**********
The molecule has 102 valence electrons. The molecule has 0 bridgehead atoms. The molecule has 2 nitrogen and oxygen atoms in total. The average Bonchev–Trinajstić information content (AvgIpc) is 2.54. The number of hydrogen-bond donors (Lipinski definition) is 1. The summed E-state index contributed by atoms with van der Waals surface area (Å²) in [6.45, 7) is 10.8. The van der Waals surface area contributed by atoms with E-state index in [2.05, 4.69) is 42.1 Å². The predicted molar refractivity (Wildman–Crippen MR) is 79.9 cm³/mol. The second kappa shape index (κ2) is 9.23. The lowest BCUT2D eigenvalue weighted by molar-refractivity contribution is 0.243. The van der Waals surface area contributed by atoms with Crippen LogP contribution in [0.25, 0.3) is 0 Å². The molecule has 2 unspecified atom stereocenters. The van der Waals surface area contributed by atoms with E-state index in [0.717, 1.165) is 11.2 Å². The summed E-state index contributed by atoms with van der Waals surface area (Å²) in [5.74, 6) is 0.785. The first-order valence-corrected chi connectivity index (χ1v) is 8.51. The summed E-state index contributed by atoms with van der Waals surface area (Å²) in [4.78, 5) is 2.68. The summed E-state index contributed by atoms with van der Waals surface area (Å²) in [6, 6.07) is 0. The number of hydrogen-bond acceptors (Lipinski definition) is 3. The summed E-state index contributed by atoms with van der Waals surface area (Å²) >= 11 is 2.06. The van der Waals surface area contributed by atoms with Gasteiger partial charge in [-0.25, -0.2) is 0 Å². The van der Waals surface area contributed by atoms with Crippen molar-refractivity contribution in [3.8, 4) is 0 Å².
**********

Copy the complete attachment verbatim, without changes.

The molecule has 102 valence electrons. The molecule has 0 bridgehead atoms. The molecule has 2 nitrogen and oxygen atoms in total. The average Bonchev–Trinajstić information content (AvgIpc) is 2.54. The number of hydrogen-bond donors (Lipinski definition) is 1. The summed E-state index contributed by atoms with van der Waals surface area (Å²) in [6.45, 7) is 10.8. The van der Waals surface area contributed by atoms with E-state index in [2.05, 4.69) is 42.1 Å². The predicted molar refractivity (Wildman–Crippen MR) is 79.9 cm³/mol. The second kappa shape index (κ2) is 9.23. The lowest BCUT2D eigenvalue weighted by molar-refractivity contribution is 0.243. The van der Waals surface area contributed by atoms with Crippen LogP contribution in [0.25, 0.3) is 0 Å². The molecule has 2 unspecified atom stereocenters. The van der Waals surface area contributed by atoms with E-state index in [0.717, 1.165) is 11.2 Å². The summed E-state index contributed by atoms with van der Waals surface area (Å²) in [5.74, 6) is 0.785. The first-order valence-corrected chi connectivity index (χ1v) is 8.51. The summed E-state index contributed by atoms with van der Waals surface area (Å²) in [4.78, 5) is 2.68. The summed E-state index contributed by atoms with van der Waals surface area (Å²) in [6, 6.07) is 0. The number of hydrogen-bond acceptors (Lipinski definition) is 3. The summed E-state index contributed by atoms with van der Waals surface area (Å²) >= 11 is 2.06. The van der Waals surface area contributed by atoms with Gasteiger partial charge in [-0.25, -0.2) is 0 Å². The van der Waals surface area contributed by atoms with Crippen molar-refractivity contribution in [3.8, 4) is 0 Å².